Emmie Sahlan

Flexible Spending Account Best Practices

According to the Employers Council on Flexible Compensation, roughly 35 million Americans use a flexible spending account to help pay for expenses related to health care. With so many Americans taking advantage of flexible spending accounts — commonly referred to as FSAs — it’s no surprise that these arrangements have several enticing benefits.

For employees, FSAs don’t just offer a way to save money for health-related treatment, medicine or devices — they allow employees to put away savings for these expenses before taxes, reducing their overall taxable income. And from an employer’s perspective, offering FSAs as a benefit is a way to attract and retain top talent.

Rules and Contribution

Flexible spending accounts reimburse your employees for health-related expenses that are not paid for by their health insurance. Each year, employees can put up to $2,650 into a given FSA. These funds can be used to cover copays, prescription and over-the-counter medications and medical equipment and supplies. They cannot be put toward insurance premiums.

Although employees must generally use the money in their FSAs within a year, employers have the ability to build in some leeway either by providing a grace period of up to two and a half extra months in which the money can be used or by allowing employees to carry up to $500 over into the next year. Note that these options are either-or: You can only offer one. Doing so will help your employees get the most out of their money and reinforce smart saving habits.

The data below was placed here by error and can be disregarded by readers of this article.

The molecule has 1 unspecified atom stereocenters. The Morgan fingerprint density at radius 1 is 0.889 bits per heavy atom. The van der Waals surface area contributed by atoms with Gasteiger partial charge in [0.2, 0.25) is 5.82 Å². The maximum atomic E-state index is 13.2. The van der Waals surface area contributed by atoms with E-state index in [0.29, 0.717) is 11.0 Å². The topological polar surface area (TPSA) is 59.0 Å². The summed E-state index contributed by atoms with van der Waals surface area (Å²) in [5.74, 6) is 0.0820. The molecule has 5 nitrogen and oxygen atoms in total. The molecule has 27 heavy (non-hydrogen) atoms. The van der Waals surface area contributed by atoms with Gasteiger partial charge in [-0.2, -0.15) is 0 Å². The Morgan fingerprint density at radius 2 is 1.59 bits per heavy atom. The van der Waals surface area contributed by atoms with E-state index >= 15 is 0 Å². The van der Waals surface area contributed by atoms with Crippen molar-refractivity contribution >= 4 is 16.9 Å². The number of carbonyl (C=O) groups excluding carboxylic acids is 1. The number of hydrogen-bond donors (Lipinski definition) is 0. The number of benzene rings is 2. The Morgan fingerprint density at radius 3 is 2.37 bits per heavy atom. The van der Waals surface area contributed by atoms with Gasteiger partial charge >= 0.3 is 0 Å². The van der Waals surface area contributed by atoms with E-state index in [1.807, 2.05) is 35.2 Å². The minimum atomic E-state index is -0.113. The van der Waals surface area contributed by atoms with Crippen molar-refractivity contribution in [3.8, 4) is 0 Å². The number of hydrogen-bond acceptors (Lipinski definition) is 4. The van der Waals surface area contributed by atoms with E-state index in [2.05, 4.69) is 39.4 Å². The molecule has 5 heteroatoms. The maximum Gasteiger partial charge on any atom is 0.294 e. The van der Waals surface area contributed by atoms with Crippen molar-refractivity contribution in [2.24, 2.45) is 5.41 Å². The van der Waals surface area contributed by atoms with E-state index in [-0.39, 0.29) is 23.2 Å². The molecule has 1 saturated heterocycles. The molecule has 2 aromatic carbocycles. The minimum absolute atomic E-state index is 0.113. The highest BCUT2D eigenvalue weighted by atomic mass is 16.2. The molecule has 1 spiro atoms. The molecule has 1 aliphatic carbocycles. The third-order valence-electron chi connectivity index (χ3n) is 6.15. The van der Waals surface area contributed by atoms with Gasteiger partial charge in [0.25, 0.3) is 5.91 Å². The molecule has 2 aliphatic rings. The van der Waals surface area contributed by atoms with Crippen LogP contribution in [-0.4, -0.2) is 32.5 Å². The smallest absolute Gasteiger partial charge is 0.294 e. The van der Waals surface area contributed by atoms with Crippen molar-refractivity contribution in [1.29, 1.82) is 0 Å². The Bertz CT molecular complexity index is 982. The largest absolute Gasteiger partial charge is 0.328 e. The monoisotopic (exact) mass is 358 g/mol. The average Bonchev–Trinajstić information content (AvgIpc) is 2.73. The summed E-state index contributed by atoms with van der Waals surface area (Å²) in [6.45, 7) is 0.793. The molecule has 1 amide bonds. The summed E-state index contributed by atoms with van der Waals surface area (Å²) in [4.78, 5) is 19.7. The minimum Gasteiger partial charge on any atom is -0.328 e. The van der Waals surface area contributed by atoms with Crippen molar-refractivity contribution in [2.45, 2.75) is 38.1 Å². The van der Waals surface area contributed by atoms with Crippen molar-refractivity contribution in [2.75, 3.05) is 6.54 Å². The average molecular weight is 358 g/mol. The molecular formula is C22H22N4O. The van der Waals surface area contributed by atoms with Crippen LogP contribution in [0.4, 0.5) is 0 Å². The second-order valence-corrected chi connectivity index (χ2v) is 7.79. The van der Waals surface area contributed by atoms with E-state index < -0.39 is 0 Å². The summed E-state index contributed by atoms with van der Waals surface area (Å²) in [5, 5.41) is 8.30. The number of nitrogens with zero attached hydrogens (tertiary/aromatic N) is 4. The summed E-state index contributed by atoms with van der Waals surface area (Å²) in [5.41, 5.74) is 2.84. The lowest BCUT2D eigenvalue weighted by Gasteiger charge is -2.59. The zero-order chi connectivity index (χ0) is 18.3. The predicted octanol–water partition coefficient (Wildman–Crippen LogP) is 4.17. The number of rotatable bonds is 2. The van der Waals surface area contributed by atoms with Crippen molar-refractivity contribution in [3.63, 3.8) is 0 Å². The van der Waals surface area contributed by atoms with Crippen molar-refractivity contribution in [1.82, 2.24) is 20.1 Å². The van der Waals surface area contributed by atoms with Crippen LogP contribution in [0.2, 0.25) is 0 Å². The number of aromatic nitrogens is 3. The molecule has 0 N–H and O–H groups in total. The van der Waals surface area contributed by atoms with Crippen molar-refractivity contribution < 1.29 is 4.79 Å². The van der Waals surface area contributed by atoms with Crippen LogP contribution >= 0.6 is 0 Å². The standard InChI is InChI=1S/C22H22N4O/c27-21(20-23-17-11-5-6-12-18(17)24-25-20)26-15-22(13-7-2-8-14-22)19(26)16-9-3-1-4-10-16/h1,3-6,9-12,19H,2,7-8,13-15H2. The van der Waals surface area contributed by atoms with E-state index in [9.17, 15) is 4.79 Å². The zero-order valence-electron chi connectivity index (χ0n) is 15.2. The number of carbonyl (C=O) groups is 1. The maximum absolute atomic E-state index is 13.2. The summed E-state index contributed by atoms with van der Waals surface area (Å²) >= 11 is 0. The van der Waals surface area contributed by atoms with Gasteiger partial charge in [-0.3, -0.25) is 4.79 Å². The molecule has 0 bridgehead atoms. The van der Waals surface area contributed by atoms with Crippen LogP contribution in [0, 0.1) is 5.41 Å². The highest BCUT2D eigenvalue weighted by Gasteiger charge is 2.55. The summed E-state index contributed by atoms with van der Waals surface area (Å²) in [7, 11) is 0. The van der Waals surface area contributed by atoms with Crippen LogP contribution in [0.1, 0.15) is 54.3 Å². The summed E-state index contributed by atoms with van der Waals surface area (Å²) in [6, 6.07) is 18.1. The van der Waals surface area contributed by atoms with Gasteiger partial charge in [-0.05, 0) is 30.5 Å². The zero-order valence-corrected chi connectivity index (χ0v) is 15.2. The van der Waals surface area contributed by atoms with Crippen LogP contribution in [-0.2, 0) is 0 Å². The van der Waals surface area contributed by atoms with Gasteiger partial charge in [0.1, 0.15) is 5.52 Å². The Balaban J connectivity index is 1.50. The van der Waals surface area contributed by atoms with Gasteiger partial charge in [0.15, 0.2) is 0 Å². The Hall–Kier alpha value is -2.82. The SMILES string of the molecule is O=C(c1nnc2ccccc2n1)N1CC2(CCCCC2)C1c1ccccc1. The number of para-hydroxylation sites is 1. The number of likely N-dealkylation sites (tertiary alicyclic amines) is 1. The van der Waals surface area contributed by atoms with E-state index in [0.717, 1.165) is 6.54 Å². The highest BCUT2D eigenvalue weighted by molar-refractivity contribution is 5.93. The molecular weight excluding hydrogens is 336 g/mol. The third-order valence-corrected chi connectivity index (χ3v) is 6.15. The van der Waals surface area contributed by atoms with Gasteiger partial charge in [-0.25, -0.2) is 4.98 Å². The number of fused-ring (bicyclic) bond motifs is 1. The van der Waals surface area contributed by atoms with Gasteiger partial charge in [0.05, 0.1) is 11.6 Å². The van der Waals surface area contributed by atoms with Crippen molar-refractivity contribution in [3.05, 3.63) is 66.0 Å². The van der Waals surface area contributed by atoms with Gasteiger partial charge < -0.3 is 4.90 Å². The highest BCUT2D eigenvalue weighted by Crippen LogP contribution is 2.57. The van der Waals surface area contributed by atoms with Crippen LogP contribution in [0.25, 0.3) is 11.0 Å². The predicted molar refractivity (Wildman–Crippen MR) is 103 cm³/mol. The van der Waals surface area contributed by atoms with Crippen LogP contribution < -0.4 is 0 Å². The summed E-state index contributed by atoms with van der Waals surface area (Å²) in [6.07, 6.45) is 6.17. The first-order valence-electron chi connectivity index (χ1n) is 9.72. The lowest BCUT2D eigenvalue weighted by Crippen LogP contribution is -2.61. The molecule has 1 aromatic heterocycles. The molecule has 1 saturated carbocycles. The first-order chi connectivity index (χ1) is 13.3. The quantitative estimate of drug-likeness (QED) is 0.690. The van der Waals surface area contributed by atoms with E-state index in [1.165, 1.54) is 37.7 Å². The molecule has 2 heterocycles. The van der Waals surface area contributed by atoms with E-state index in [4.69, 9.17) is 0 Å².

Best Practices for Maximizing FSAs

Since many people underuse their FSA benefits either through lack of knowledge or oversight in planning, it may be helpful to share some best practices on how your employees can maximize their FSAs.

Employees should be aware that a flexible spending account isn’t restricted to the purchase of prescription drugs and annual health checkups. Money in FSAs can also be used to pay for:

  • Birth control
  • Dental treatments, including braces, fillings, and dentures
  • Vision care, including eye exams, prescription glasses or contact lenses, contact lens solution and LASIK surgery
  • First aid kit contents like bandages, antibacterial creams and aspirin
  • Alternative treatments such as chiropractic care or acupuncture
  • Annual flu shots
  • Diabetes management items like insulin and blood sugar testing kits
  • Skin protection, including sunscreen
  • Medical equipment, including crutches, thermometers, blood pressure monitors and pain-relief devices
  • Baby-care supplies like breast pumps and monitors
  • Smoking cessation programs
  • Home therapy treatments, including heat packs and massage rollers
Recommended:

Other Considerations

Uncertainty around how much money to save for health-related expenses means employees often over- or undercontribute to their FSAs. This is why educating your staff on how to plan and budget FSA contributions is important.

Advise them to track their health expenses over a given period of time to glean an accurate idea of how much they’re likely to spend going forward. And as they plan, they should know how to access information about their flexible spending account online, including the name of and contact information for the company’s FSA administrator.

When they know how to get the most out of their FSAs, your employees will understand the benefit’s value — and they’ll thank you for providing it.

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